147 Training Forgiveness. A Novel Approach to Reducing Physician Burnout

Lidia Firulescu, Ross W. May, Frank D. Fincham, Emelina A. Arocha, Marcos A. Sanchez-Gonzalez
2020 CNS Spectrums  
Abstract:Study Objective:Psychological risk factors that lead to impaired work performance, negatively impacting mental and physical health, have emerged as a concern across clinical settings. Although depression and anxiety are linked to poor physician mental health, physician burnout characterized by work related stress due to chronic exhaustion from clinical work, cynicism toward meaning of the medical profession, and feelings of inadequacy toward work related accomplishments, may be an even
more » ... stronger indicator of well-being. Literature suggests that work satisfaction among physicians is rapidly deteriorating owing to high rates of burnout and poor mental health. Although the relationship between work burnout (WB) and negative affectivity has been well documented, the association with positive affect, such as trait forgiveness (TF) has been overlooked. On that note, research shows that lifetime stress severity and lower levels of forgiveness predict worse mental and physical health. Since TF has been linked strongly with healthy workplace relationships, positive occupational outcomes and general well-being, its association with WB remains to be investigated. Therefore, the aim of the present study was to explore the link between TF and WB among physicians. We hypothesized that TF would be associated with reduced levels of burnout.Method:A total of 62 (F=23) medical residents at a Teaching Hospital consented for the study. Residents were administered surveys on WB (Maslach Burnout Inventory), workplace bullying, personal bullying (PB), interpersonal rejection sensitivity (IRS), perceived stress scale (PSS), TF, anxiety, and depression, all of which were anonymously submitted via electronically. Hierarchical multiple regression (HMR) models were used to determine the associations between WB, work environment social factors and TF. A p-value of <0.05 was considered significant.Results:The mean age 33.1 ± SD 4.2 years. HMR analysis using WB as main outcome contained 6 predictors: Model 1 contained depression and anxiety, Model 2 added PB, Model 3 added IRS and PSS, Model 4 added TF. Anxiety and TF were the only significant predictors (p= >0.05) accounting for 10.4% and 17.5% of the variance in WB scores, respectively.Conclusions:The novel finding of the present study is that TF was associated with low levels of burnout. Additionally, WB was found to be linked to anxiety and depression which is in line with previous research. These data suggest that TF could be a potential resolution to the deleterious influence of burnout. Further exploration is needed in order to understand the psychology of forgiveness as a potential adjuvant and/or therapeutic intervention for physicians' burnout. These results suggest that strategies including forgiveness training aimed at decreasing WB while increasing job satisfaction among physicians warrant further exploration.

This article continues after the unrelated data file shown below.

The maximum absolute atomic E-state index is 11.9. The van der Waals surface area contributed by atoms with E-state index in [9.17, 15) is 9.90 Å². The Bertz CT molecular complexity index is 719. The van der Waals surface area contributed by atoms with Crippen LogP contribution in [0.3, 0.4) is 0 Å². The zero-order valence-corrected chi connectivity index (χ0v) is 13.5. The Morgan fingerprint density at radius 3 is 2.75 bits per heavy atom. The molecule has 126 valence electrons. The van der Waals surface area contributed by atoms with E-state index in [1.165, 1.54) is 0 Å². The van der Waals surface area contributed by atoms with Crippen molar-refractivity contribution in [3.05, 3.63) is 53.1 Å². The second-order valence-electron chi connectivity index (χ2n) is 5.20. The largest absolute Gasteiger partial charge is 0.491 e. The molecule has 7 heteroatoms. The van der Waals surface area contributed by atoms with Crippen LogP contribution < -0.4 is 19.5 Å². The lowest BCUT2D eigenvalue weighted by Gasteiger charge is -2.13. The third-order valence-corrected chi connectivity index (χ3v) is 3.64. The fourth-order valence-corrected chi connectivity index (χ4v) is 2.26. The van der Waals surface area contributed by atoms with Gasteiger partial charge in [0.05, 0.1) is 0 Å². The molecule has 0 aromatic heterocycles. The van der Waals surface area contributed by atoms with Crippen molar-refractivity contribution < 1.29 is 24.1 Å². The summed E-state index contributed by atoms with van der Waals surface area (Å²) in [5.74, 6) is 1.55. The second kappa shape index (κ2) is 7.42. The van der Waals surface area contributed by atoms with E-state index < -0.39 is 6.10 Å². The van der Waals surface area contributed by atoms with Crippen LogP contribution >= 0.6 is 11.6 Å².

doi:10.1017/s1092852920000632 pmid:32331072 fatcat:t7tftk3j5ffyvjhvkhyfo6y5xy